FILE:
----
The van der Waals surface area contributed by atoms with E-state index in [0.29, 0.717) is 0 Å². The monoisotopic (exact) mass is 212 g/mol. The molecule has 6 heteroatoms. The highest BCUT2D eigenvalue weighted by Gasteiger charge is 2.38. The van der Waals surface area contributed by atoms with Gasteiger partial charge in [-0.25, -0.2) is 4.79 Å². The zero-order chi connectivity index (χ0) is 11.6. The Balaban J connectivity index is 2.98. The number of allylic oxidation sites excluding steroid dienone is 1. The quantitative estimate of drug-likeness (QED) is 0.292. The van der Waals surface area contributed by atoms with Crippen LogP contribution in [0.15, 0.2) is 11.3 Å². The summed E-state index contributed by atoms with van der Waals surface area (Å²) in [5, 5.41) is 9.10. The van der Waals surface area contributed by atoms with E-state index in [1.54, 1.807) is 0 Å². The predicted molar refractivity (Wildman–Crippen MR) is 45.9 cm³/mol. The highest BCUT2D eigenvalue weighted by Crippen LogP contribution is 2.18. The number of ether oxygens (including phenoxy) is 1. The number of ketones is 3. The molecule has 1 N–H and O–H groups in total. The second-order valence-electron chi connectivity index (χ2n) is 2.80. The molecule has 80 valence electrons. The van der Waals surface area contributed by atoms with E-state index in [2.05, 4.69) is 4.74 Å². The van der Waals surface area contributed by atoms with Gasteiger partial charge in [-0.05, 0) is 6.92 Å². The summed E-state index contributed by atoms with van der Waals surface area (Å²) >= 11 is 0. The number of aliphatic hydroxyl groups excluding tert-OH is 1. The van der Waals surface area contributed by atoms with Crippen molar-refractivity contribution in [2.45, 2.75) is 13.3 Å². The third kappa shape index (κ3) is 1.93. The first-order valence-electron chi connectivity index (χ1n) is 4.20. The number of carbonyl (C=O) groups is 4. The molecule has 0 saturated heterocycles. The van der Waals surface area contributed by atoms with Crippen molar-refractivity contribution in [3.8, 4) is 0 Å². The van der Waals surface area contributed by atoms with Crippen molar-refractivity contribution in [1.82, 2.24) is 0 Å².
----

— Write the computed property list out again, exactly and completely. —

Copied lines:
The van der Waals surface area contributed by atoms with E-state index in [0.29, 0.717) is 0 Å². The monoisotopic (exact) mass is 212 g/mol. The molecule has 6 heteroatoms. The highest BCUT2D eigenvalue weighted by Gasteiger charge is 2.38. The van der Waals surface area contributed by atoms with Gasteiger partial charge in [-0.25, -0.2) is 4.79 Å². The zero-order chi connectivity index (χ0) is 11.6. The Balaban J connectivity index is 2.98. The number of allylic oxidation sites excluding steroid dienone is 1. The quantitative estimate of drug-likeness (QED) is 0.292. The van der Waals surface area contributed by atoms with Crippen LogP contribution in [0.15, 0.2) is 11.3 Å². The summed E-state index contributed by atoms with van der Waals surface area (Å²) in [5, 5.41) is 9.10. The van der Waals surface area contributed by atoms with E-state index in [1.54, 1.807) is 0 Å². The predicted molar refractivity (Wildman–Crippen MR) is 45.9 cm³/mol. The highest BCUT2D eigenvalue weighted by Crippen LogP contribution is 2.18. The number of ether oxygens (including phenoxy) is 1. The number of ketones is 3. The molecule has 1 N–H and O–H groups in total. The second-order valence-electron chi connectivity index (χ2n) is 2.80. The molecule has 80 valence electrons. The van der Waals surface area contributed by atoms with E-state index in [2.05, 4.69) is 4.74 Å². The van der Waals surface area contributed by atoms with Gasteiger partial charge in [-0.05, 0) is 6.92 Å². The summed E-state index contributed by atoms with van der Waals surface area (Å²) >= 11 is 0. The number of aliphatic hydroxyl groups excluding tert-OH is 1. The van der Waals surface area contributed by atoms with Crippen molar-refractivity contribution in [2.45, 2.75) is 13.3 Å². The third kappa shape index (κ3) is 1.93. The first-order valence-electron chi connectivity index (χ1n) is 4.20. The number of carbonyl (C=O) groups is 4. The molecule has 0 saturated heterocycles. The van der Waals surface area contributed by atoms with Crippen molar-refractivity contribution in [3.8, 4) is 0 Å². The van der Waals surface area contributed by atoms with Crippen molar-refractivity contribution in [1.82, 2.24) is 0 Å².